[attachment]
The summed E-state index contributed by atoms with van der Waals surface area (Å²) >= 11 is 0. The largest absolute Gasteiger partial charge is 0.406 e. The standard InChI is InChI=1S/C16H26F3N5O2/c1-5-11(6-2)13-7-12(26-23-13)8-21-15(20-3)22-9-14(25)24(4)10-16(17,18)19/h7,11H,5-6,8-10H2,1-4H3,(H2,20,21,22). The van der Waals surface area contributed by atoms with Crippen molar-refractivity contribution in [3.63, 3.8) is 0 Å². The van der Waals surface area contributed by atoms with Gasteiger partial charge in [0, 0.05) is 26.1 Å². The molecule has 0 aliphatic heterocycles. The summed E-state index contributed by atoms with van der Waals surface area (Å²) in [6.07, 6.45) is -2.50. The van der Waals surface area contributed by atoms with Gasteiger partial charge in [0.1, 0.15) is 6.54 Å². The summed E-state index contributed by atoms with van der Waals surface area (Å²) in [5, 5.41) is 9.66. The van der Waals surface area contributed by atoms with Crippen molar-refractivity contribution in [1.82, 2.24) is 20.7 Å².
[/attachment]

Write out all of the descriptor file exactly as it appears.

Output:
The summed E-state index contributed by atoms with van der Waals surface area (Å²) >= 11 is 0. The largest absolute Gasteiger partial charge is 0.406 e. The standard InChI is InChI=1S/C16H26F3N5O2/c1-5-11(6-2)13-7-12(26-23-13)8-21-15(20-3)22-9-14(25)24(4)10-16(17,18)19/h7,11H,5-6,8-10H2,1-4H3,(H2,20,21,22). The van der Waals surface area contributed by atoms with Crippen molar-refractivity contribution in [3.63, 3.8) is 0 Å². The van der Waals surface area contributed by atoms with Gasteiger partial charge in [0, 0.05) is 26.1 Å². The molecule has 0 aliphatic heterocycles. The summed E-state index contributed by atoms with van der Waals surface area (Å²) in [6.07, 6.45) is -2.50. The van der Waals surface area contributed by atoms with Gasteiger partial charge in [0.1, 0.15) is 6.54 Å². The summed E-state index contributed by atoms with van der Waals surface area (Å²) in [5, 5.41) is 9.66. The van der Waals surface area contributed by atoms with Crippen molar-refractivity contribution in [1.82, 2.24) is 20.7 Å².